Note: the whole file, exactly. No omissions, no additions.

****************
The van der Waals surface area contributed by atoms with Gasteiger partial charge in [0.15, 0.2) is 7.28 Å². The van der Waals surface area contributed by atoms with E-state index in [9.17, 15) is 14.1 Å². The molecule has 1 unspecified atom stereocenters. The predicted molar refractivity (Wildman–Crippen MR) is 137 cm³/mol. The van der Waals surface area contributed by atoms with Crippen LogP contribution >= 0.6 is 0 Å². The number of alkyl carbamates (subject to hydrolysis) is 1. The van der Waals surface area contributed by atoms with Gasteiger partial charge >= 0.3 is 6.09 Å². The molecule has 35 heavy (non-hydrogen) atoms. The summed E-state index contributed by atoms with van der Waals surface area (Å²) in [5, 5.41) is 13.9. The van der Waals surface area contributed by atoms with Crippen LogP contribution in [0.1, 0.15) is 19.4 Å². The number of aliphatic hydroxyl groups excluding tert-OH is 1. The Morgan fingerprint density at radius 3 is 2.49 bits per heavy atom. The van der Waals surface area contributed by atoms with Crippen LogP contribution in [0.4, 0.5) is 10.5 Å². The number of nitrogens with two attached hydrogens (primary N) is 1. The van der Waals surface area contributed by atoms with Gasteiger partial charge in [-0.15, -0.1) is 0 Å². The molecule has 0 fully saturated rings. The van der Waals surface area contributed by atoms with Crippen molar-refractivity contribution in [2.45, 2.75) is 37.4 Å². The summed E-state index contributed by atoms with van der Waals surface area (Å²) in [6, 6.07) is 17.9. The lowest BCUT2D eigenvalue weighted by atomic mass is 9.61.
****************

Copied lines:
The van der Waals surface area contributed by atoms with Gasteiger partial charge in [0.15, 0.2) is 7.28 Å². The van der Waals surface area contributed by atoms with E-state index in [9.17, 15) is 14.1 Å². The molecule has 1 unspecified atom stereocenters. The predicted molar refractivity (Wildman–Crippen MR) is 137 cm³/mol. The van der Waals surface area contributed by atoms with Crippen LogP contribution >= 0.6 is 0 Å². The number of alkyl carbamates (subject to hydrolysis) is 1. The van der Waals surface area contributed by atoms with Gasteiger partial charge >= 0.3 is 6.09 Å². The molecule has 35 heavy (non-hydrogen) atoms. The summed E-state index contributed by atoms with van der Waals surface area (Å²) in [5, 5.41) is 13.9. The van der Waals surface area contributed by atoms with Crippen LogP contribution in [0.1, 0.15) is 19.4 Å². The number of aliphatic hydroxyl groups excluding tert-OH is 1. The Morgan fingerprint density at radius 3 is 2.49 bits per heavy atom. The van der Waals surface area contributed by atoms with Crippen LogP contribution in [0.4, 0.5) is 10.5 Å². The number of nitrogens with two attached hydrogens (primary N) is 1. The van der Waals surface area contributed by atoms with Gasteiger partial charge in [-0.15, -0.1) is 0 Å². The molecule has 0 fully saturated rings. The van der Waals surface area contributed by atoms with Crippen molar-refractivity contribution in [2.45, 2.75) is 37.4 Å². The summed E-state index contributed by atoms with van der Waals surface area (Å²) in [6, 6.07) is 17.9. The lowest BCUT2D eigenvalue weighted by atomic mass is 9.61.